The challenges related to environment and ecosystems especially due to climate change are complex, long-term and inter-related, especially in terms of its impact on water and availability of other natural resources. This in turn has wide-ranging implications on ITC and its stakeholders. ITC accordingly has identified several physical and regulatory risks that can impact the long-term sustainability of the organisation:-
- In India, about 75% of its population and around 50% of its workforce is dependent on agriculture and related activities for livelihoods. Since over two-thirds of agricultural output is generated through rain-fed agriculture, any change in precipitation patterns owing to climate change would significantly disrupt yields.
- Retreating glaciers will also adversely impact water availability in snow-fed rivers, which are a lifeline to a significant portion of the country's population. Rising sea levels on the other hand will increase the risk of contaminating coastal groundwater supplies, thereby further aggravating the situation.
- Resultant disruption in crop yields could lead to increased competition for agricultural commodities.
- Extreme weather events like hurricanes and typhoons are an anticipated outcome of climate change. These may pose a major threat to ITC properties in coastal areas and may disrupt operations. These extreme weather events can also disrupt rail and road traffic links,further affecting supply of essential raw materials and finished goods.
- Increased temperatures would increase air conditioning costs and also impact agricultural productivity.
- Energy security is expected to be one of the biggest developmental challenges with around 400 million people lacking reliable access to energy in India. Climate change impacts will assume increasing importance in the context of continued usage of fossil fuels and development of viable sustainable alternatives and achieving highest levels of energy efficiency will be of paramount importance.
- India's commitment to the United Nations Framework Convention on Climate Change, to reduce its GHG emissions per unit of GDP by 20-25% by 2020 over 2005 levels (as part of the Nationally Appropriate Mitigation Action plan) is also in alignment with its National Action Plan on Climate Change. This could lead to a carbon tax or additional requirements under the Perform, Achieve, Trade (PAT) and Renewable Energy Certificates (REC) schemes in order to incentivise low carbon energy usage, which could have an impact on our Paperboards and Specialty Papers Business.
- Rapid and unplanned urbanisation is putting increasing pressure on basic civic infrastructure and issues such as municipal waste disposal are assuming critical importance. Given our significant presence in the FMCG as well as Packaging Business segments, ITC also cognises for these concerns. The Company is progressively implementing appropriate programmes in partnership with Civil Society Organisations to address the twin issues of waste management and creation of sustainable livelihoods for people engaged in the informal rag picking business.
At an organisational level, the Company has adopted the following approach in its relentless efforts to continuously improve environmental performance:-
- Ensuring the sustainability of agriculture through integrated watershed development and soil and moisture conservation projects whilst creating sustainable livelihoods for large numbers of marginal farmers.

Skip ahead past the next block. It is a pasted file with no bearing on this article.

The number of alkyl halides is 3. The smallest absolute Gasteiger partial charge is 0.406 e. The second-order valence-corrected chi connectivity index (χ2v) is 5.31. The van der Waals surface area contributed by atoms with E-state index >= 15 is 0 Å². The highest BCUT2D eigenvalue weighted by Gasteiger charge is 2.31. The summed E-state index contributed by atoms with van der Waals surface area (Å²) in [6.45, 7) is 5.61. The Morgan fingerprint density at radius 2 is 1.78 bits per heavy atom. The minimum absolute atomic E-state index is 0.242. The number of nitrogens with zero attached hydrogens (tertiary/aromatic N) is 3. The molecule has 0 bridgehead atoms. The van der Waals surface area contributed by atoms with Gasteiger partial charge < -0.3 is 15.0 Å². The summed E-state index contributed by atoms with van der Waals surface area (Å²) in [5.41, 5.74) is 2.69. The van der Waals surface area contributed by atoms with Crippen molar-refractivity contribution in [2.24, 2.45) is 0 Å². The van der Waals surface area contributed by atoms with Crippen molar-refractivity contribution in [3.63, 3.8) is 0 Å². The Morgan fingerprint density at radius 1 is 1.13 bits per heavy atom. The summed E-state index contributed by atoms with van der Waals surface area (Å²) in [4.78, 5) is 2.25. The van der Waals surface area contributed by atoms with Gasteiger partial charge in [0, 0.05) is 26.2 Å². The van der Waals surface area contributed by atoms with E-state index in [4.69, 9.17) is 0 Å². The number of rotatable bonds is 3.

- Evaluating agricultural productivity/adaptation issues related to climate change and providing support to farmers through extension services which includes information on better agricultural practices, market access, etc.
- Maximising water usage efficiencies and augmenting rainwater harvesting.
- Reinforcing the protection of our assets in coastal areas in anticipation of increased severity of storms and cyclones.
- Developing appropriate contingency and insurance plans for uninterrupted production and delivery, in situations of extreme weather events that may disrupt road and rail traffic.
- Moving beyond statutory compliance with respect to emissions, effluents and wastes.
- Incorporating "Green Building"/"Green Factory" features into existing and upcoming establishments.
- Adopting a low carbon growth path by reducing specific energy consumption, increasing the use of energy from renewable sources, reducing specific GHG emissions and enhancing carbon sequestration.
- Contributing towards waste management through minimisation of its own waste generation, maximising waste reuse & recycling and using post-consumer waste as raw material.
ITC Businesses have internalised environmental best practices on the basis of which, it strives to maximise the efficiencies of natural resource usage across its operations. In addition, ITC also constantly endeavours to create a positive environmental footprint. Large-scale Social and Farm Forestry, Integrated Watershed Development, Sustainable Agriculture Practices and logistic network optimisation of our FMCG products, etc. are a few examples of extensive initiatives in this direction.
Board approved Policies such as those on Environment, Health and Safety, Life Cycle Sustainability of Products and Services and Responsible Sourcing, provide the necessary direction to address the direct impacts of the Company's own operations as well as progressively extend the efforts along the supply chain. (please refer to Policies available at www.itcportal.com)
It is the overall responsibility of the Divisional/Strategic Business Unit (SBU) Chief Executives, through the members of the respective Management Committees, General Managers and Unit Heads, to ensure implementation of relevant policies and standards on environmental performance. This also includes institution of various committees and designating specific responsibilities.